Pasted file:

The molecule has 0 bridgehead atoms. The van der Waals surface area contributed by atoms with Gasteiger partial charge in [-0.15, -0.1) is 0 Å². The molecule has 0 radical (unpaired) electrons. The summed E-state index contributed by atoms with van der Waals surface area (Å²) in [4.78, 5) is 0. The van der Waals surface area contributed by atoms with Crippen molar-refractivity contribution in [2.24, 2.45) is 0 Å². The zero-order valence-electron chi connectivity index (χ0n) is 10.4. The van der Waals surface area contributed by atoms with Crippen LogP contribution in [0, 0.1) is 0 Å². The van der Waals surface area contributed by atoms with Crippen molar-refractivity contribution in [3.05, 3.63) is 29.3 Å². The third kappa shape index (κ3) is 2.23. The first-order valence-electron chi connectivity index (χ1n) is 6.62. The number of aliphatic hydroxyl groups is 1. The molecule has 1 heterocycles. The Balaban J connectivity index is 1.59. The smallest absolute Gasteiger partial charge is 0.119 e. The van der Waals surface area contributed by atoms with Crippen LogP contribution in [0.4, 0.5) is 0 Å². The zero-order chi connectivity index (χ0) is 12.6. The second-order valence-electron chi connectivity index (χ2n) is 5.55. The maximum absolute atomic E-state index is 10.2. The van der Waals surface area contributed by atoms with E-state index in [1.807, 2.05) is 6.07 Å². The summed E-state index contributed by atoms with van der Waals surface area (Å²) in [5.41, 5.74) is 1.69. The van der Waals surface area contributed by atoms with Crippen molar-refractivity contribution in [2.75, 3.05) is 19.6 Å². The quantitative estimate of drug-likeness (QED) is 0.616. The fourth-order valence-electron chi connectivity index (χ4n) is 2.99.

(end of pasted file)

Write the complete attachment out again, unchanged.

The molecule has 0 bridgehead atoms. The van der Waals surface area contributed by atoms with Gasteiger partial charge in [-0.15, -0.1) is 0 Å². The molecule has 0 radical (unpaired) electrons. The summed E-state index contributed by atoms with van der Waals surface area (Å²) in [4.78, 5) is 0. The van der Waals surface area contributed by atoms with Crippen molar-refractivity contribution in [2.24, 2.45) is 0 Å². The zero-order valence-electron chi connectivity index (χ0n) is 10.4. The van der Waals surface area contributed by atoms with Crippen LogP contribution in [0, 0.1) is 0 Å². The van der Waals surface area contributed by atoms with Crippen molar-refractivity contribution in [3.05, 3.63) is 29.3 Å². The third kappa shape index (κ3) is 2.23. The first-order valence-electron chi connectivity index (χ1n) is 6.62. The number of aliphatic hydroxyl groups is 1. The molecule has 1 heterocycles. The Balaban J connectivity index is 1.59. The smallest absolute Gasteiger partial charge is 0.119 e. The van der Waals surface area contributed by atoms with Crippen LogP contribution in [0.4, 0.5) is 0 Å². The zero-order chi connectivity index (χ0) is 12.6. The second-order valence-electron chi connectivity index (χ2n) is 5.55. The maximum absolute atomic E-state index is 10.2. The van der Waals surface area contributed by atoms with E-state index in [1.807, 2.05) is 6.07 Å². The summed E-state index contributed by atoms with van der Waals surface area (Å²) in [5.41, 5.74) is 1.69. The van der Waals surface area contributed by atoms with Crippen molar-refractivity contribution in [2.75, 3.05) is 19.6 Å². The quantitative estimate of drug-likeness (QED) is 0.616. The fourth-order valence-electron chi connectivity index (χ4n) is 2.99.